WHAT.  THAT IS HARD.  How am I supposed to let go of my reins? I’m not a teenager trick riding my pony around!  I’m an adult with a firm grasp upon them at all times lest I fall off and my horse run away and I never get him back again.

novjump2same fence just a little later — so proud of little nugget

So these are two things I fixed, and now there are more things to fix!  Like my equitation that kinda flies out the window when we jump bigger fences!  And my inability to follow the motion properly with my hands and body.
Oh equitation.
Why are you so goddamn hard?
(That’s what she said. Yep.)

ride right, get results

This week’s lesson brought to you by the letter “DUH”

To say I’ve been a little dissatisfied with Murray’s and my jumping lately would put it lightly.  We’ve just felt… off.  But not off with a clear reason, i.e. being terrified of fences, but off like not on.  The jumping mojo has almost been there, just not quite.

Austin Powers James Bond animated GIF(Oh man, you guys, probably my favourite scene in all Austin Powers is when he’s waking up from the cryo-freeze the first time and he gets covered in the goo and then just can’t really do anything.)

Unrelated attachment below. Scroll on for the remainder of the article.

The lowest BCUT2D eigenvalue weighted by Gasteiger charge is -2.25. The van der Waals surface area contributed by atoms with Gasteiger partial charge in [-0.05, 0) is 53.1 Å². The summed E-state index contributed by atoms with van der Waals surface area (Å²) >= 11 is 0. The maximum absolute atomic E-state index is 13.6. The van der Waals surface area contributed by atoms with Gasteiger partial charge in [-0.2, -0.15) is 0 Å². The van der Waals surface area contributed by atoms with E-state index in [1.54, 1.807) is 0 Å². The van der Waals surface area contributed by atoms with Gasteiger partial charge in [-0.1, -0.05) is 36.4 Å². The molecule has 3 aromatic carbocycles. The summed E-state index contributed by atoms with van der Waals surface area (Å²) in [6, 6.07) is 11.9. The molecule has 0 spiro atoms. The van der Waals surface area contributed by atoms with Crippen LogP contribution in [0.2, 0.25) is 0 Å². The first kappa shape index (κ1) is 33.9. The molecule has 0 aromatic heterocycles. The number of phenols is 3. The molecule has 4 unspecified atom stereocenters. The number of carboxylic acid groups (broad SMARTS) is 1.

During my jump lesson this week I took my new rule of responsiveness firmly in hand and made sure that Murray was ahead of my leg from the very beginning of the ride.  After my lackluster attempts to build power next week, I approached power from a slightly different angle: first I created energy, and then I could contain the energy.  Right off the bat I gave Murray the chance to add energy to his canter and open up when I asked with my legs, and if I didn’t, well, in the words of Alli, Hello Mr. Sticky.  (It is coming to my attention how much I talk about hitting my horse.  I uh… well… yep.  You go out with a bat for a reason, right?)

I also raised my stirrups, and committed to a light seated canter.  Last week I was trying to get back to my half-half seat and just ended up pumping with my body a ton and looking like I was flopping around in the saddle.  I wanted to still my body but get the energy that I was working for — and that energy doesn’t come from one’s upper body, it comes from legssssssss.